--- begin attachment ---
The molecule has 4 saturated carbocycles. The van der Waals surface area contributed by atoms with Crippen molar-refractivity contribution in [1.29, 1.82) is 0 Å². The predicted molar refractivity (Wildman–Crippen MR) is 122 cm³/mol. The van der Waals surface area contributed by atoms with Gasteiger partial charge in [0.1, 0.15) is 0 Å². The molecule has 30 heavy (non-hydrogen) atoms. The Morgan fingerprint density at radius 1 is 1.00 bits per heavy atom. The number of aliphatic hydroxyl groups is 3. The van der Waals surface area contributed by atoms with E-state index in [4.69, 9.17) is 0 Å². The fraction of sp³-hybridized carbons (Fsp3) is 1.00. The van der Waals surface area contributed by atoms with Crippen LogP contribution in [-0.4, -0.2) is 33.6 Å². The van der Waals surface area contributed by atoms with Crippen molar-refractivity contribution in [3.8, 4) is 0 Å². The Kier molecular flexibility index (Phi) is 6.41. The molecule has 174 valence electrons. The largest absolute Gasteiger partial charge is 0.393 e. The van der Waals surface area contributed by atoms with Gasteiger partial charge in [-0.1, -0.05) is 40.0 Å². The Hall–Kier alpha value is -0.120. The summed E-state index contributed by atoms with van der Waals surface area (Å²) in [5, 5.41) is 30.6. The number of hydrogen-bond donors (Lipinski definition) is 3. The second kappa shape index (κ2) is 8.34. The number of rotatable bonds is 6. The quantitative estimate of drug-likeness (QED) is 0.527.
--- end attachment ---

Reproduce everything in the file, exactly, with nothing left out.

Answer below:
The molecule has 4 saturated carbocycles. The van der Waals surface area contributed by atoms with Crippen molar-refractivity contribution in [1.29, 1.82) is 0 Å². The predicted molar refractivity (Wildman–Crippen MR) is 122 cm³/mol. The van der Waals surface area contributed by atoms with Gasteiger partial charge in [0.1, 0.15) is 0 Å². The molecule has 30 heavy (non-hydrogen) atoms. The Morgan fingerprint density at radius 1 is 1.00 bits per heavy atom. The number of aliphatic hydroxyl groups is 3. The van der Waals surface area contributed by atoms with E-state index in [4.69, 9.17) is 0 Å². The fraction of sp³-hybridized carbons (Fsp3) is 1.00. The van der Waals surface area contributed by atoms with Crippen LogP contribution in [-0.4, -0.2) is 33.6 Å². The van der Waals surface area contributed by atoms with Crippen molar-refractivity contribution in [3.8, 4) is 0 Å². The Kier molecular flexibility index (Phi) is 6.41. The molecule has 174 valence electrons. The largest absolute Gasteiger partial charge is 0.393 e. The van der Waals surface area contributed by atoms with Gasteiger partial charge in [-0.1, -0.05) is 40.0 Å². The Hall–Kier alpha value is -0.120. The summed E-state index contributed by atoms with van der Waals surface area (Å²) in [5, 5.41) is 30.6. The number of hydrogen-bond donors (Lipinski definition) is 3. The second kappa shape index (κ2) is 8.34. The number of rotatable bonds is 6. The quantitative estimate of drug-likeness (QED) is 0.527.